Andriod Wireless Troubleshooting

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Step 1: Verify AP and router settings

Start by verifying that a wireless access point (AP) or router is nearby and actively offering Wi-Fi service. Always start here, using another Wi-Fi client to determine which is the likely culprit, the network or the client. If multiple clients are unable to connect, follow instructions in ourwireless network troubleshooting tip to debug probably AP or router or upstream network problems. Otherwise, proceed to step 2 to debug the affected Android client.

Step 2: Verify wireless adapter

Verify that your Android Wi-Fi adapter is enabled. Before going any further, make sure that your Android device's Wi-Fi radio is not in Airplane Mode and that Wi-Fi is on and ready to connect. Tap Settings > Wireless & Networks > Wi-Fi as shown in Figure If Wi-Fi is off, tap the slider to turn Wi-Fi on. When Wi-Fi is on, a signal indicator appears at the top right corner of your home screen. Properly connected Wi-Fi takes precedence over mobile broadband, but it can be helpful to disable your device's mobile network connection while debugging Wi-Fi.

Android Wi-Fi,Wi-Fi radio
Figure 1: Verify that the Android client's Wi-Fi radio is on.
 

Step 3: Check SSID and IP address

Verify your Android client is connected SSID and IP address. Return to your Android device's Settings > Wireless & Networks > Wi-Fi panel and tap Wi-Fi Settings. Find your network's name (SSID) on the list of nearby Wi-Fi networks.

Note that whenever you're trying to connect an Android Wi-Fi client to any network name, status is displayed on the Wi-Fi Settings panel, in the row labeled Wi-Fi. When status is Connected, tap Advanced to view the client's assigned IP address.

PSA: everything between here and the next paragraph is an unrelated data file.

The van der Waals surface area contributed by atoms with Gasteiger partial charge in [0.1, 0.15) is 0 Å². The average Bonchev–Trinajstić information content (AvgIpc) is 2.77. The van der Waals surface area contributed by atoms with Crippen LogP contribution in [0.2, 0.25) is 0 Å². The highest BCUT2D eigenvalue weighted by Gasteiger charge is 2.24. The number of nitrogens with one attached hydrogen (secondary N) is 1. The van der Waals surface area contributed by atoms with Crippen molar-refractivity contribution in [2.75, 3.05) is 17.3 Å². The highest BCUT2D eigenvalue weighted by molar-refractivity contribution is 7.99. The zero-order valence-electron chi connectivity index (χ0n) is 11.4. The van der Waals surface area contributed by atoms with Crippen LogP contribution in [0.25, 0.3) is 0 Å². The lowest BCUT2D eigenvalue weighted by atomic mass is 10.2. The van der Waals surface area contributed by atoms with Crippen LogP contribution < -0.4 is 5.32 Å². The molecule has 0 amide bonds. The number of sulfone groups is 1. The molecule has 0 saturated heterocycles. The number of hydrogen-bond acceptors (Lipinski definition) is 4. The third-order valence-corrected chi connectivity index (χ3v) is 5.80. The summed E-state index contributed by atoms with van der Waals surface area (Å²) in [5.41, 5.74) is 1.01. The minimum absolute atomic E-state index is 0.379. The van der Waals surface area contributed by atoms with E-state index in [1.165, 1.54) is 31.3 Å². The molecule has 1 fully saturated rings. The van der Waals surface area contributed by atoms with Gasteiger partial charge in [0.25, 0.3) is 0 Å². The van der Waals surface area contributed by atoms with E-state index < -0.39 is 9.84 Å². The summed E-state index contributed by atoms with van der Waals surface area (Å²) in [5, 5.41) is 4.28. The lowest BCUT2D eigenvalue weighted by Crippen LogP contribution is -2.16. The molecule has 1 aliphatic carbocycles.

Android Wi-Fi IP address
Figure 2: Verify Android Wi-Fi client's IP address.
 

Step 4: Verify network connection with Ping

Once your Android Wi-Fi client has a valid IP address, use Ping to verify network connectivity. Most Android devices do not include a user-accessibleping app, but you can still verify network connectivity as follows.

Android network connectivity
Figure 3: Send test traffic using your browser or any Android
 

Step 5: Wireless-specific connection problems

If your Android Wi-Fi client still cannot connect, get a valid IP address or ping any other system connected to the same subnet, it's time to look for wireless-specific problems. The AP/router and client must use compatible 802.11 standards. Please note the following:

To determine which 802.11 standards your wireless network’s AP or router supports, look for “Wi-Fi certified” logos, or search for Wi-Fi certified products at the Wi-Fi Alliance website.

In general, newer APs and routers are required to provide backward compatibility with older generations of Wi-Fi, but data rate settings must still match. Once you have confirmed that your AP or router and client should be compatible, debug wireless radio settings as described in our wireless network troubleshooting tip, step 6.

Step 6: Check security settings

If a compatible wireless client and AP/router can "hear" each other but still cannot connect or exchange traffic, look for a security mismatch. The client must support the security mode required by the AP or router: Open, WEP, WPA, or WPA2. Unless a WLAN is open (i.e., unsecured), both endpoints must be configured with (or dynamically receive) identical keys to encrypt traffic between them. Compare security settings on your AP/router and Android Wi-Fi client and attempt to match them.

If you choose the wrong security type when adding a network, it may still be saved. You can change the password (or any other security parameter) associated with a saved network by tapping the network's name. However, it is often easier just to click Forget for any misconfigured network and start fresh.

Android Wi-Fi security settings
Step 9: Check for intermittent network connections

If your Android Wi-Fi client still cannot seem to connect to the network, seems very slow all the time or disconnects frequently, you may be experiencing lower-level wireless problems.

source: http://searchnetworking.techtarget.com/tip/How-to-troubleshoot-Android-Wi-Fi-connection-problems

Article Credit: Lisa Phifer